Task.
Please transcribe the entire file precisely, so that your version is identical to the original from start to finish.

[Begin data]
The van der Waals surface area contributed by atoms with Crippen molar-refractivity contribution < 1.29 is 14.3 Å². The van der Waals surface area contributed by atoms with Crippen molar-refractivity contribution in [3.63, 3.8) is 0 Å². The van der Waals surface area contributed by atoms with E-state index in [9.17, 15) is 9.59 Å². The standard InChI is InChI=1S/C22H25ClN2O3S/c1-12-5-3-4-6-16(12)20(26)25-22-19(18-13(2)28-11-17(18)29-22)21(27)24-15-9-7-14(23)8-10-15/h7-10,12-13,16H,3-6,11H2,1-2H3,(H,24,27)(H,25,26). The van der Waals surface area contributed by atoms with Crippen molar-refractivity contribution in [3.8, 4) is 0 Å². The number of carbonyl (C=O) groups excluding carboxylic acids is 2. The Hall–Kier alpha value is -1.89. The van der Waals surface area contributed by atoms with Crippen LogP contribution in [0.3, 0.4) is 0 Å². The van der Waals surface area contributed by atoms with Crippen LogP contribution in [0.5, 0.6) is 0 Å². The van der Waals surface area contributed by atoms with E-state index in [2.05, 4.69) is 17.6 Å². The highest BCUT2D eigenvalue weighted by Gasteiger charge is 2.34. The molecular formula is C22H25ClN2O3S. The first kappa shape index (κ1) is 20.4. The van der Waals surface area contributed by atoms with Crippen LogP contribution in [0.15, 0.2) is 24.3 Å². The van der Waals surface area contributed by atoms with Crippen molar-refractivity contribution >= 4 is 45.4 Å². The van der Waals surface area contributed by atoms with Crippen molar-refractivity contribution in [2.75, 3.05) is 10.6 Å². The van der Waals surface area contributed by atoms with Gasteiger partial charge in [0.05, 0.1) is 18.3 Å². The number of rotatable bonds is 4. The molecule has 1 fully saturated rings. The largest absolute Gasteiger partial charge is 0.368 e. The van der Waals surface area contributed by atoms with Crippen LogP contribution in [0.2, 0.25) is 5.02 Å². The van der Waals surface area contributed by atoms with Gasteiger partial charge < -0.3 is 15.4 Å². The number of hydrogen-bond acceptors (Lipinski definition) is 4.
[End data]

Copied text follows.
The van der Waals surface area contributed by atoms with Crippen molar-refractivity contribution < 1.29 is 14.3 Å². The van der Waals surface area contributed by atoms with Crippen molar-refractivity contribution in [3.63, 3.8) is 0 Å². The van der Waals surface area contributed by atoms with E-state index in [9.17, 15) is 9.59 Å². The standard InChI is InChI=1S/C22H25ClN2O3S/c1-12-5-3-4-6-16(12)20(26)25-22-19(18-13(2)28-11-17(18)29-22)21(27)24-15-9-7-14(23)8-10-15/h7-10,12-13,16H,3-6,11H2,1-2H3,(H,24,27)(H,25,26). The van der Waals surface area contributed by atoms with Crippen molar-refractivity contribution in [3.8, 4) is 0 Å². The number of carbonyl (C=O) groups excluding carboxylic acids is 2. The Hall–Kier alpha value is -1.89. The van der Waals surface area contributed by atoms with Crippen LogP contribution in [0.3, 0.4) is 0 Å². The van der Waals surface area contributed by atoms with Crippen LogP contribution in [0.5, 0.6) is 0 Å². The van der Waals surface area contributed by atoms with E-state index in [2.05, 4.69) is 17.6 Å². The highest BCUT2D eigenvalue weighted by Gasteiger charge is 2.34. The molecular formula is C22H25ClN2O3S. The first kappa shape index (κ1) is 20.4. The van der Waals surface area contributed by atoms with Crippen LogP contribution in [0.15, 0.2) is 24.3 Å². The van der Waals surface area contributed by atoms with Crippen molar-refractivity contribution >= 4 is 45.4 Å². The van der Waals surface area contributed by atoms with Crippen molar-refractivity contribution in [2.75, 3.05) is 10.6 Å². The van der Waals surface area contributed by atoms with Gasteiger partial charge in [0.05, 0.1) is 18.3 Å². The number of rotatable bonds is 4. The molecule has 1 fully saturated rings. The largest absolute Gasteiger partial charge is 0.368 e. The van der Waals surface area contributed by atoms with Crippen LogP contribution in [0.2, 0.25) is 5.02 Å². The van der Waals surface area contributed by atoms with Gasteiger partial charge < -0.3 is 15.4 Å². The number of hydrogen-bond acceptors (Lipinski definition) is 4.